The Department of Education has said that it will carry out "urgent structural assessments" of 30 schools built in the past ten years.
It follows the discovery of "significant structural issues" at Ardgillan Community College in Balbriggan, Co Dublin.
The department has said the surveys would begin in the coming days.
The schools in question were all built by Tyrone-based construction company Western Building Systems.
The department has also initiated legal proceedings against Western Building Systems in relation to four schools.
The schools are: Gaelscoil Clocha Liatha, Greystones; Mullingar Educate Together NS; Ardgillan Community College, Balbriggan – Phase 1, and Tyrrelstown Educate Together.
A spokesperson told RTÉ News that the department remains in ongoing consultation with the Chief State Solicitor's Office in relation to these cases.
On Friday, engineers carrying out fire remediation work at Ardgillan Community College discovered that ties that fix the exterior walls to interior walls were inadequate.
A decision was taken to close the school building affected with immediate effect.
This is an 18-classroom section of the school that was constructed by Western Building Systems in 2009.
A second building, constructed in 2015 by a different company, is not affected.
The Department of Education has now decided to examine the structure of all school buildings built by WBS between 2008 and 2013.
It said priority would be given to schools built by the company in 2008 and 2009.
These were so-called 'rapid-build' modular schools, constructed quickly to meet an acute school shortage at the time.
The department has said that the minister's "number one priority" was the safety and welfare of students and staff.
All of the 30 schools have already had fire safety assessments carried out over the past year.
These examinations were made on foot of fire safety breaches that were discovered in six schools built by WBS.
The Department of Education has said issues related to fire safety were discovered in all the schools, although the issues uncovered are in some cases minor, according to the department.
One school built by Western Building Systems in 2008 is due to be demolished shortly.
Rush Lusk Educate Together was one of the first buildings where fire safety breaches were discovered.
The building is now completely safe, but it is considered no longer fit for purpose.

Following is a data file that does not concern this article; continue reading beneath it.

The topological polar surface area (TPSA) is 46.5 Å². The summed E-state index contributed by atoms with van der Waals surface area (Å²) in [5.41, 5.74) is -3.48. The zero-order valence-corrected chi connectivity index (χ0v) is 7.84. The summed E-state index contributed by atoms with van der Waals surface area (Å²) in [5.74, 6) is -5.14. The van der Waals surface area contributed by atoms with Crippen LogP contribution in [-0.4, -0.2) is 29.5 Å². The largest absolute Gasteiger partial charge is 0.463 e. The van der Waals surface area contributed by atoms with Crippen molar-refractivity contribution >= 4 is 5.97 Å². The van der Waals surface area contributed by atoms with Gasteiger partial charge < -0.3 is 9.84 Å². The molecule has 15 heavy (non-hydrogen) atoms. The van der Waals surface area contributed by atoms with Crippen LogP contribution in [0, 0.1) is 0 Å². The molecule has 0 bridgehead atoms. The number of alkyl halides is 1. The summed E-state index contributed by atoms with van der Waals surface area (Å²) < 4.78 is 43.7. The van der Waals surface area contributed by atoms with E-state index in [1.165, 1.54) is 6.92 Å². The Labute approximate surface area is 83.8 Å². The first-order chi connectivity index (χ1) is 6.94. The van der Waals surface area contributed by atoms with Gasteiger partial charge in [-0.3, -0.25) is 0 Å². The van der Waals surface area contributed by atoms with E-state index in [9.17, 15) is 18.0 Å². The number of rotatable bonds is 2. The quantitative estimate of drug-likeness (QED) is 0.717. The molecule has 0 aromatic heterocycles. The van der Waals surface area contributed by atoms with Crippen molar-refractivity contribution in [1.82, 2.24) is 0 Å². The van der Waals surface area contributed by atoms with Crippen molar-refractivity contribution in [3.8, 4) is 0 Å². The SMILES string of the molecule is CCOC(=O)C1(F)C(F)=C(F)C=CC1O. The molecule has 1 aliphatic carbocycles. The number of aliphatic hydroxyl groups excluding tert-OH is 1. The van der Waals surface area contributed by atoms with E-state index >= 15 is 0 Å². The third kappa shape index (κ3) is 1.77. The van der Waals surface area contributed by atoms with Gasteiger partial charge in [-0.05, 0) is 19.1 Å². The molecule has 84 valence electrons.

Western Building Systems was constructing six schools on behalf of the State last year.
It is currently building one school, Shellybanks Educate Together in Sandymount in Dublin.
RTÉ News has attempted to contact Western Building Systems for comment.
The Department of Education said oversight on construction projects now is "vastly different" to the regime that was in place between 2008 and 2013.
There was disagreement in September of last year between the department and Western Building Systems as to responsibility for the failings.
Western Building Systems claimed that the Department of Education would have inspected the work and itself issued "a final, substantial completion certificate".
In a statement issued at the time, it said all built schools went through a process of inspection prior to handover, conducted by departmental representatives, and that following this process those representatives issued a certificate.
The company said it believed all of its school buildings met all relevant fire safety and building regulations that prevailed at the time of handover.
But the department has maintained that the contractor was responsible for applying for and securing the fire certificate for the buildings and for certifying that the building was constructed in accordance with the fire safety regulations.
Repairs could take a year
The CEO of Dublin and Dún Laoghaire Education and Training Board has said he expects all students at Ardgillan Community College can be accommodated "in some place" after the midterm break, but warned it could take up to a year for repairs to be completed.
Paddy Lavelle said students could be accommodated at other sites in the area, or in prefabs on the school site.
He said: "We would expect that after the midterm break we will be able to accommodate all students in some place, whether it's in other accommodation in the area or else in pre-fabs on the site.
"It will take some time to get pre-fabs onto the site. Once the structural engineer opens up some more, we will know more.
"But at the moment we have to leave the building unoccupied for safety reasons. It will take some time to remediate the works so it could be up to a year."
Mr Lavelle explained the problems were discovered because of fire retardant works. However, he said the school has been closed because of stability and not fire hazard issues.